Posted by & filed under Collections, Cornish Tin, Inspiration, Techniques, Tin.

The Tinner’s Coast – Tin Shapes Man, Man Shapes Tin

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Here I am on a two week artists residency in the last house before the sea on Cape Cornwall, West Penwith. Perched at the edge of the Atlantic, Cape Cornwall was once believed to be the furthest westerly point in Britain, hence the name Cape. I am here to work within the area where my Cornish tin comes from – to develop ideas based on this landscape, environment, mining and heritage.

Kerensa wave and shore. Gold, silver and Cornish tin.

To date my Kerensa collection has been inspired by the changing natural environment found here, the contrasts, textures and movement of the coast and sea. I want to explore these ideas further and have more understanding on how the rich mineral source deep within the rock has shaped man and vice versa. My aim is to use this to create pieces with an identity and meaning that is directly connected to the place where their raw material comes from.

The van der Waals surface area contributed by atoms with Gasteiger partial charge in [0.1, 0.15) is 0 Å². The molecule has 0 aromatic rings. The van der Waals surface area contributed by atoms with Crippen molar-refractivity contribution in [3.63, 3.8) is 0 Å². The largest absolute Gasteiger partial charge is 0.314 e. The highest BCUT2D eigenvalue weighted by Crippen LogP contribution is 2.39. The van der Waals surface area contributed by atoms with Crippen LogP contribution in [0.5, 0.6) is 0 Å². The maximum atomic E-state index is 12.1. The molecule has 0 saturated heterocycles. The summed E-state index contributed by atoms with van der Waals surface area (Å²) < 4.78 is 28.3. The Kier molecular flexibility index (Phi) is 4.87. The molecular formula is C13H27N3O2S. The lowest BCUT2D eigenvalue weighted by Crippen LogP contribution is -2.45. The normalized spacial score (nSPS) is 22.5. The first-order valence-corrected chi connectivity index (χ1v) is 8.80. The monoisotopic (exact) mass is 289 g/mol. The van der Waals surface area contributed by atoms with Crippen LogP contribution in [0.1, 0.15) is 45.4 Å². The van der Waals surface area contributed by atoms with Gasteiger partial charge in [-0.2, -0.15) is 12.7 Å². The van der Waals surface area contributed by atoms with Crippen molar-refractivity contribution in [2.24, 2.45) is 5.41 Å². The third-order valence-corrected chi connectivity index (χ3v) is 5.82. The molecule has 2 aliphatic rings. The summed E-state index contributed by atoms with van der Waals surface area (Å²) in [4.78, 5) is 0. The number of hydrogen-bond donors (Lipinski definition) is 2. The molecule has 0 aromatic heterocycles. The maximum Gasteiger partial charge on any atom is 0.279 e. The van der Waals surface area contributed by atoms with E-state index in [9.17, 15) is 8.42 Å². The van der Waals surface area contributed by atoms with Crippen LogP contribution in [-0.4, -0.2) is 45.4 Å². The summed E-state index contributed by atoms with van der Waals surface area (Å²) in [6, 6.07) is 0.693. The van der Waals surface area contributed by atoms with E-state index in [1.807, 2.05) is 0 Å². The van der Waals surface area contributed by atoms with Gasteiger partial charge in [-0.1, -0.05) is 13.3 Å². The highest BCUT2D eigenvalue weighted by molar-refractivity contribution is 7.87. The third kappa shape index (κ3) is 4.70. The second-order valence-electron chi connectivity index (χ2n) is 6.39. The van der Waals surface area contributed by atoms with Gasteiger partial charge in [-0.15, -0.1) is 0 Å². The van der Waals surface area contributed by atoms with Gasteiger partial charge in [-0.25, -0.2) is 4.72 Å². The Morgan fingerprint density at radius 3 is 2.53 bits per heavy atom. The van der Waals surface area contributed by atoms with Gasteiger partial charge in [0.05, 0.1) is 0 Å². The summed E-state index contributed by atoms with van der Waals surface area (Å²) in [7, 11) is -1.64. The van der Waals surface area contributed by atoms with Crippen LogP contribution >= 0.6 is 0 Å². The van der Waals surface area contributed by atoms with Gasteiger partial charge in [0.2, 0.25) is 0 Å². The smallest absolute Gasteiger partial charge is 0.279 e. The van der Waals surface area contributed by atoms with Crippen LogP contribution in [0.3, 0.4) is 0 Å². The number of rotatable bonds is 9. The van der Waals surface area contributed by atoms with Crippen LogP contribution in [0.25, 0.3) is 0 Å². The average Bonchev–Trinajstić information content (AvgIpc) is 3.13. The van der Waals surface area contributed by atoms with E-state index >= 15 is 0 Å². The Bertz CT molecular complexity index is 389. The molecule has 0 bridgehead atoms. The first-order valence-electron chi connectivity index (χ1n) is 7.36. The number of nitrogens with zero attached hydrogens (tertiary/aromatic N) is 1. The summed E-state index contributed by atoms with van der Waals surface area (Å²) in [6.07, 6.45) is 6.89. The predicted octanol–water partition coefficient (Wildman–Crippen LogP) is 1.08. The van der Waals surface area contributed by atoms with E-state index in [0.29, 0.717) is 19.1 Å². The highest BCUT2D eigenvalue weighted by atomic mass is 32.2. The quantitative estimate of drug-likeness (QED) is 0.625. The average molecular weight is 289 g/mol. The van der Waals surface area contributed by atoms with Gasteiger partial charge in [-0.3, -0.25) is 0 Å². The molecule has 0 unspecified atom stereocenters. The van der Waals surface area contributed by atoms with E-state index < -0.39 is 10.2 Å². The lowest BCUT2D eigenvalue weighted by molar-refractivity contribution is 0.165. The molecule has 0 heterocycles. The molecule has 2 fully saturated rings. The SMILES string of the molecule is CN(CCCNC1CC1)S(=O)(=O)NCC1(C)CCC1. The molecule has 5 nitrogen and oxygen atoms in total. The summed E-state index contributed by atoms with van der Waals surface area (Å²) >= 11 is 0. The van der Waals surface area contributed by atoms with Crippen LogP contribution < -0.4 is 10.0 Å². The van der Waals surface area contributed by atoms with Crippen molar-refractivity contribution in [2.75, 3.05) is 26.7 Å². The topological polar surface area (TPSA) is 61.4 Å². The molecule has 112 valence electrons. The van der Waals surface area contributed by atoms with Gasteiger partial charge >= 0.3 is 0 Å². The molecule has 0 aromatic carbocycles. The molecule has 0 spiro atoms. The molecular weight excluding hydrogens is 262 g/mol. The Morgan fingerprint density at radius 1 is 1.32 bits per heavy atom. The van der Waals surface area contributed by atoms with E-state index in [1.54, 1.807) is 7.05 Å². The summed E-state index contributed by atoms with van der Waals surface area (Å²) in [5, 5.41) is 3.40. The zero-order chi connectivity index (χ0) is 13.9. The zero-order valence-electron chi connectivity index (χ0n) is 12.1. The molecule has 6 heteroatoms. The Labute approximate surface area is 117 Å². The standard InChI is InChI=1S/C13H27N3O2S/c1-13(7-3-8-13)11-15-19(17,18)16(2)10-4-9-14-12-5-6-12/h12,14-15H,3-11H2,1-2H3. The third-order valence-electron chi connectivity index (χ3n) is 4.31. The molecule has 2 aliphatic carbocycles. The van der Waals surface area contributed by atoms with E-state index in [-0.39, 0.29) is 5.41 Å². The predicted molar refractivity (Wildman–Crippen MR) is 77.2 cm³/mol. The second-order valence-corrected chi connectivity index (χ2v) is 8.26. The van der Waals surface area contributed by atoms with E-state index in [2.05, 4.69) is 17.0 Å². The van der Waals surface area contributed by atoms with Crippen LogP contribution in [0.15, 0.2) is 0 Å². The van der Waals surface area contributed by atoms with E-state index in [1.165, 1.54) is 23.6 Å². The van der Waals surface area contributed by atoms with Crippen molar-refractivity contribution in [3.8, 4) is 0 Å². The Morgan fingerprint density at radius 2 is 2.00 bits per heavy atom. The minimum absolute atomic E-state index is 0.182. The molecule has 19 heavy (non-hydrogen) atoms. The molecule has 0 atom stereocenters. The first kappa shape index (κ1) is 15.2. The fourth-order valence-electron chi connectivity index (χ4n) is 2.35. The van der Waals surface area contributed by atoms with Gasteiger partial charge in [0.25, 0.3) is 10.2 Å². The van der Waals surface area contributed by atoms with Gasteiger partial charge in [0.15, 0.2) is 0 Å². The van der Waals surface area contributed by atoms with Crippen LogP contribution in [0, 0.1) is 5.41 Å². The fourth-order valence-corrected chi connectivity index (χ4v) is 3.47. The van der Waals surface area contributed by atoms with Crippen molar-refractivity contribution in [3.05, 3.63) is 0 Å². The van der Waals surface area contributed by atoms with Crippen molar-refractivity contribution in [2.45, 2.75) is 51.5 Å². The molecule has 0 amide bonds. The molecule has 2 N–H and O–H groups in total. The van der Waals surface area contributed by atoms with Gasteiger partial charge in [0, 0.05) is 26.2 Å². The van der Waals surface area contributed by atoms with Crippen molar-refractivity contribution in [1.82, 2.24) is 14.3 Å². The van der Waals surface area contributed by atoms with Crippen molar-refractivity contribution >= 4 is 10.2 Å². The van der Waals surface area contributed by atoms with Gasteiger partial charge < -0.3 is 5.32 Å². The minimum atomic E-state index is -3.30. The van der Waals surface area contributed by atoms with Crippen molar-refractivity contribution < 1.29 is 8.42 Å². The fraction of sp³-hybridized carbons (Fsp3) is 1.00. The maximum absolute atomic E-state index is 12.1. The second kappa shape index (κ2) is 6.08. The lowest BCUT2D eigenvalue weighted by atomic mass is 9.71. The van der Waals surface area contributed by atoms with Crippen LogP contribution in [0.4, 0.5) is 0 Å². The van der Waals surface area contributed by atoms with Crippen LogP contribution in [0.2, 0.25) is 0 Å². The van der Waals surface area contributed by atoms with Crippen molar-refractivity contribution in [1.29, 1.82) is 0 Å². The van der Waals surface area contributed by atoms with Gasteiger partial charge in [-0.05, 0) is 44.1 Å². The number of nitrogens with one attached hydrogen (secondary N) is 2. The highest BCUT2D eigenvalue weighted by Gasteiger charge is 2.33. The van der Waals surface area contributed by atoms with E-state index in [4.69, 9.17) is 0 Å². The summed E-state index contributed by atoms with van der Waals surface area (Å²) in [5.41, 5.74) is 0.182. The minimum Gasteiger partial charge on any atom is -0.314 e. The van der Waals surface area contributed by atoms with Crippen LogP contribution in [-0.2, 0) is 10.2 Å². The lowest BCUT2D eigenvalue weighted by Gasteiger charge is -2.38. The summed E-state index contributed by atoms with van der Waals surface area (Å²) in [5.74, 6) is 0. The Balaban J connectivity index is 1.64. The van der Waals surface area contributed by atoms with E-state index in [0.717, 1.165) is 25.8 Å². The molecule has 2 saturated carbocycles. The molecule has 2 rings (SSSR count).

I will keep my work within the St Just area and coast line between Gribba point and Pendeen Watch – much of which I can cover by foot and is directly surrounding the Cape. The heart of this area is the source of my Cornish tin.

Royal Cornwall Museum
On the way down to the Tinner’s Coast, I take a slight detour to spend some time in the royal Cornwall Museum, Truro – particularly to see their amazing Cornish mineral collection. Hundreds of beautiful specimens, many from here in the the St Just area and St Agnes (where I had my first introduction to the riches of minerals and rocks that can be found as a child whilst scrambling the cliffs and rocks on the beaches). One of my favourites is a fantastic example of rare Botallakite,  a beautiful green / blue copper mineral only found in the Botallak area.

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